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TV fans may recall Manifest’s history-making summer: NBC abruptly canceled its missing plane drama, but fans started a social media movement to bring it back. After three months of unwavering support and chart-topping views, Manifest was finally saved by Netflix, marking a win for fans. Now, it might be Y: The Last Man‘s turn. FX canceled the comic book adaptation before its finale on Nov. 1, and the “Save Y: The Last Man” tweets have already rolled in. Will the apocalyptic drama see the same success as Manifest did?

Ben Schnetzer as Yorick Brown in Y: The Last Man
Ben Schnetzer as Yorick Brown in ‘Y: The Last Man’ | Rafy Winterfeld/FX

Why was ‘Y: The Last Man’ canceled?

Y: The Last Man’s road to production has been rocky. The TV adaptation of Brian K. Vaughan and Pia Guerra’s comics took 14 years to reach the small screen. A film adaptation had been in the works when the comics series ended in 2008, but it fell through. In 2014, FX gained rights to Y: The Last Man, but the network didn’t order it to series until 2019. The trouble continued with replaced showrunners, recast lead roles, and a network change from FX to FX on Hulu.

On Sept. 13, Y: The Last Man, which followed a post-apocalyptic world after every person with a Y chromosome died, finally streamed its first episode. And it was canceled less than a month later.

What went wrong? FX canceled Y: The Last Man due to expired cast options, according to The Hollywood Reporter. The various production delays, including those brought on by the coronavirus (COVID-19) pandemic, forced the network to extend cast options once already.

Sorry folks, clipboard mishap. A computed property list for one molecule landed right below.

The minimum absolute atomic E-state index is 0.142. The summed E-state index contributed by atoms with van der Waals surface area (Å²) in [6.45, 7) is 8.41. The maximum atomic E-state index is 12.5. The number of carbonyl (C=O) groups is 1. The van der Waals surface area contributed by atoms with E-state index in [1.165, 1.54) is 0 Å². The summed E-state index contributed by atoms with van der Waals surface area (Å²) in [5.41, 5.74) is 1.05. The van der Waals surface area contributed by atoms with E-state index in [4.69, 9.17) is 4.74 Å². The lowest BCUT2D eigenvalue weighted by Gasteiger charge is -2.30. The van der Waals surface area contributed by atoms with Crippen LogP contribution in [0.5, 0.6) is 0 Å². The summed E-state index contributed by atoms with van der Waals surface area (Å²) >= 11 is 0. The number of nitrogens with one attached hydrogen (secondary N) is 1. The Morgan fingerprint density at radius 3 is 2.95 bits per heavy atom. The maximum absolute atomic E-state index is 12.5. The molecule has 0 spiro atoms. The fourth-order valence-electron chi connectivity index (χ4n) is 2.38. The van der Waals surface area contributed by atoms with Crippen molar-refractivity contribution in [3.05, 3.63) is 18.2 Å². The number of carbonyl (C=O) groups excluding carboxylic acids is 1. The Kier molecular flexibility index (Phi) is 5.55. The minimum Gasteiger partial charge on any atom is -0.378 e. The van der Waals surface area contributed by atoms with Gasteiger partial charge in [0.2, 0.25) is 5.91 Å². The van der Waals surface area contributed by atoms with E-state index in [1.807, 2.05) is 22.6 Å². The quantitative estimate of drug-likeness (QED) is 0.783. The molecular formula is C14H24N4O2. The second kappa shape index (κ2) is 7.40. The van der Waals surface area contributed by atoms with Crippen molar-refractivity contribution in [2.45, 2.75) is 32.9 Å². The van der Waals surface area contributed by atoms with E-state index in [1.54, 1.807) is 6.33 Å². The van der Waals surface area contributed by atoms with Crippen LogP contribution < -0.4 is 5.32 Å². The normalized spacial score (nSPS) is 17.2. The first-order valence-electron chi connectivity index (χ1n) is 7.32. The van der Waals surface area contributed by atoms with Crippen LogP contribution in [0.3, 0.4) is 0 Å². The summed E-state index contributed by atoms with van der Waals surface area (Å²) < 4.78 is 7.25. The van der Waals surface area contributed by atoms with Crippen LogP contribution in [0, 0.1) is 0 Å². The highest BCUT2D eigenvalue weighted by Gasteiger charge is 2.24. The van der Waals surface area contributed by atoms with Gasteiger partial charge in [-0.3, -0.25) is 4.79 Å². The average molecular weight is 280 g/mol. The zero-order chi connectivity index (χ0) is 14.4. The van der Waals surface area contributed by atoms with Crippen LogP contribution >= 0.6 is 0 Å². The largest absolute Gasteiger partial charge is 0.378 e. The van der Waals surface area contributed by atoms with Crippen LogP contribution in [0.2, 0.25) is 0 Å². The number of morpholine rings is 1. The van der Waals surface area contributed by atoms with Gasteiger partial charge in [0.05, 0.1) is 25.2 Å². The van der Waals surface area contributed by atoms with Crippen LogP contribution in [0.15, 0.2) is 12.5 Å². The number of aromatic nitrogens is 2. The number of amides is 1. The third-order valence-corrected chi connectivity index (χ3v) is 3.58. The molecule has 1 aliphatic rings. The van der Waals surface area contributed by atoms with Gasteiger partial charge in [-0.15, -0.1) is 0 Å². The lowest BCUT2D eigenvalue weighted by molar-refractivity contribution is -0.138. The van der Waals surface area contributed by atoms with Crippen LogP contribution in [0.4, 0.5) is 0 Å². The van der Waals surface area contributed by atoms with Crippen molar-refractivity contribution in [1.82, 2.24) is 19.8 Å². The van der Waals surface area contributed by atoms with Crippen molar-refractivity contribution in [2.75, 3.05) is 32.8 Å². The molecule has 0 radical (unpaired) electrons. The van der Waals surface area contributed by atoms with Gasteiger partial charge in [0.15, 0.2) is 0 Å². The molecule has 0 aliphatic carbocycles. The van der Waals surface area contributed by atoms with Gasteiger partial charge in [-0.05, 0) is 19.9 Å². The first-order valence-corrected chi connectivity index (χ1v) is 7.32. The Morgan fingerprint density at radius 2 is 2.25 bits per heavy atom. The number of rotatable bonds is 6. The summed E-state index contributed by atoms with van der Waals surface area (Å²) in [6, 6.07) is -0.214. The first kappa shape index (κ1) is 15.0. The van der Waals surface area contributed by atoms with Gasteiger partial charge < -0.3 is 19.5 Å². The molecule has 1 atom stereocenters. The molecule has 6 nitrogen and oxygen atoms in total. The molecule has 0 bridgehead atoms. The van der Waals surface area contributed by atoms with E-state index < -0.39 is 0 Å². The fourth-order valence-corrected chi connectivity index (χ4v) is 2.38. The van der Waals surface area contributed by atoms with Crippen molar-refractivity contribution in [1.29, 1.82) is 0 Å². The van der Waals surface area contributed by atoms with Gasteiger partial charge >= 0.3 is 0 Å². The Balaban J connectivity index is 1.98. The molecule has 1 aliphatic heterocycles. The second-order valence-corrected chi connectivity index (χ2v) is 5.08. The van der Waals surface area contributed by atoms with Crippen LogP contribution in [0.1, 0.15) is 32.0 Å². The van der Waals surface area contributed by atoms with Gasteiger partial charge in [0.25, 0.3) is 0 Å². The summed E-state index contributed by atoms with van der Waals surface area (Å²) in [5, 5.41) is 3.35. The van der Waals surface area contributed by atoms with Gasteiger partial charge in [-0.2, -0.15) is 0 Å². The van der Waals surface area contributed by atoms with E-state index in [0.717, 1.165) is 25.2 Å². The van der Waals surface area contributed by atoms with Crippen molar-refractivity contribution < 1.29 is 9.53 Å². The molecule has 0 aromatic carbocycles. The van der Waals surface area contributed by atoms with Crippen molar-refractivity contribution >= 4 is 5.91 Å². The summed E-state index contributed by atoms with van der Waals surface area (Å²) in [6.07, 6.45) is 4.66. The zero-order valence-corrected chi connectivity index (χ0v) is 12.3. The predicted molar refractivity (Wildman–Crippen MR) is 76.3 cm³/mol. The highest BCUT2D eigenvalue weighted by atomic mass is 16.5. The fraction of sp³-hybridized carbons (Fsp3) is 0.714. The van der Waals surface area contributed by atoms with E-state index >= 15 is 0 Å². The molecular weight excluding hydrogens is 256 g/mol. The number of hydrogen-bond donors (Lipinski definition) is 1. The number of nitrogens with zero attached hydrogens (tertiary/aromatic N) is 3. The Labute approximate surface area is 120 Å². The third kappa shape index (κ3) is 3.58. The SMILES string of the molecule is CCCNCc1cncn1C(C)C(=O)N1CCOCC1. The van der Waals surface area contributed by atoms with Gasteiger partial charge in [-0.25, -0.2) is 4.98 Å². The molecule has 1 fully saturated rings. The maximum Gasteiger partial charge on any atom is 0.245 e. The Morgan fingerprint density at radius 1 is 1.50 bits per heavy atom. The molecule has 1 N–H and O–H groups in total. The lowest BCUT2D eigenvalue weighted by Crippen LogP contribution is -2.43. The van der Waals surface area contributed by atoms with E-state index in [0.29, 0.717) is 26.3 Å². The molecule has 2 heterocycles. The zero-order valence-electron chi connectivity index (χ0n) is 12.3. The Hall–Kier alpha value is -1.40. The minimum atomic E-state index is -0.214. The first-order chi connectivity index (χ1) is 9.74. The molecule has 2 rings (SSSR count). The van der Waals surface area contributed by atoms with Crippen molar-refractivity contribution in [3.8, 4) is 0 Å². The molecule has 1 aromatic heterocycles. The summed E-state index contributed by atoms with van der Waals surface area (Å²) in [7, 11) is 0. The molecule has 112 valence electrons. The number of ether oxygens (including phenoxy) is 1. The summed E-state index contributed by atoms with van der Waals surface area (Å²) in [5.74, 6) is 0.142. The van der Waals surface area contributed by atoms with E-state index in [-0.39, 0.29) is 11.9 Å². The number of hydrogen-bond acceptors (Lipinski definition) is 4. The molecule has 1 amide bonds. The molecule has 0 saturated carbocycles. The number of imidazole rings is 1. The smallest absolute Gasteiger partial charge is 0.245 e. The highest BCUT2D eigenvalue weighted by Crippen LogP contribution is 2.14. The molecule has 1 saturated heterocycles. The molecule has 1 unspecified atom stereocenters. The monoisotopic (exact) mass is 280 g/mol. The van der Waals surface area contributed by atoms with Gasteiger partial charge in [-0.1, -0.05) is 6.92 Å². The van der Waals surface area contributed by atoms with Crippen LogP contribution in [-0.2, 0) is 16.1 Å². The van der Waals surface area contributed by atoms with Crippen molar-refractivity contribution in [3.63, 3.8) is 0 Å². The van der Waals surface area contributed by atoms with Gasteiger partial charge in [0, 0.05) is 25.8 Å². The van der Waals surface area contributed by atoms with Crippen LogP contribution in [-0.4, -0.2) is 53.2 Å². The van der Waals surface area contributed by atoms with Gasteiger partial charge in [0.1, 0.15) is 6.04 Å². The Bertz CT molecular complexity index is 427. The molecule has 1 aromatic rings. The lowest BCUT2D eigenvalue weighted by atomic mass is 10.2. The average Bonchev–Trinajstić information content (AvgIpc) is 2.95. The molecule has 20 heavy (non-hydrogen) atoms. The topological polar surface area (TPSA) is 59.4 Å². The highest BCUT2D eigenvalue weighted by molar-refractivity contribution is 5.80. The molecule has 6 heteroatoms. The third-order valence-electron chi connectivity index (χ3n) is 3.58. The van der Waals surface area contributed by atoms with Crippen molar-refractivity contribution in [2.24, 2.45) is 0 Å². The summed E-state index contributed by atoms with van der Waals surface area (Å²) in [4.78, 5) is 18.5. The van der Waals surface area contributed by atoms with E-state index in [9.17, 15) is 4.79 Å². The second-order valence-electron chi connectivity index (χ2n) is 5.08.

As THR notes, extending cast options can get pricey, and FX opted not to pay another $3 million to extend them again. Hulu didn’t provide viewership data, so FX couldn’t evaluate whether the show would be worth continuing.

“Without COVID, the show would have been on a different clock,” a source told THR.

Showrunner Eliza Clark feels ‘really hopeful’ the comics adaptation will continue elsewhere

Hope for Y: The Last Man isn’t lost in the eyes of the cast and crew. After the cancellation news emerged, showrunner Eliza Clark said she hopes to find another home for the series. However, at the time of this writing, there has been no word on negotiations with other networks.

“I feel incredibly passionate about this story, and I feel like it’s an important story to be telling right now,” she told Comicbook. “I don’t think FX would have wanted to make the decision as quickly as they had to. COVID pushed things in ways that put everybody in a really difficult position. There’s not really a bad guy in this scenario. It’s a really unfortunate set of circumstances, but I’m really hopeful that we’ll find a new home because I think the show only gets better from here.”

Likewise, some of the cast members have spoken out about their hopes for the show’s future. Ashley Romans, who played Agent 355, told io9 that it didn’t “quite feel done.”

“It feels like we’re going to get another shot at this,” she added.

‘Y: The Last Man’ fans, including Stephen King, have taken to Twitter to demand a renewal


Why ‘Y: The Last Man’ Comic Books Won’t Give You the Answer You’re Looking For

After the unexpected series finale, fans took to Twitter to start the #YLivesOn movement. Cast members like Amber Tamblyn and Jennifer Wigmore have joined in, sharing their love for season 1. Even Stephen King — who, coincidentally, also vouched for Manifest — hoped the cancellation news wasn’t true.

“Although far from perfect (and some of the scenes are so dark you can’t tell who’s talking), it’s one of the most interesting shows on TV. C’mon, Hulu…or somebody… don’t leave me hanging,” the famous horror author tweeted.

If Manifest’s story is any indication, then Y: The Last Man fans should keep pushing for the show to be saved. Until then, all 10 episodes are available for streaming on Hulu.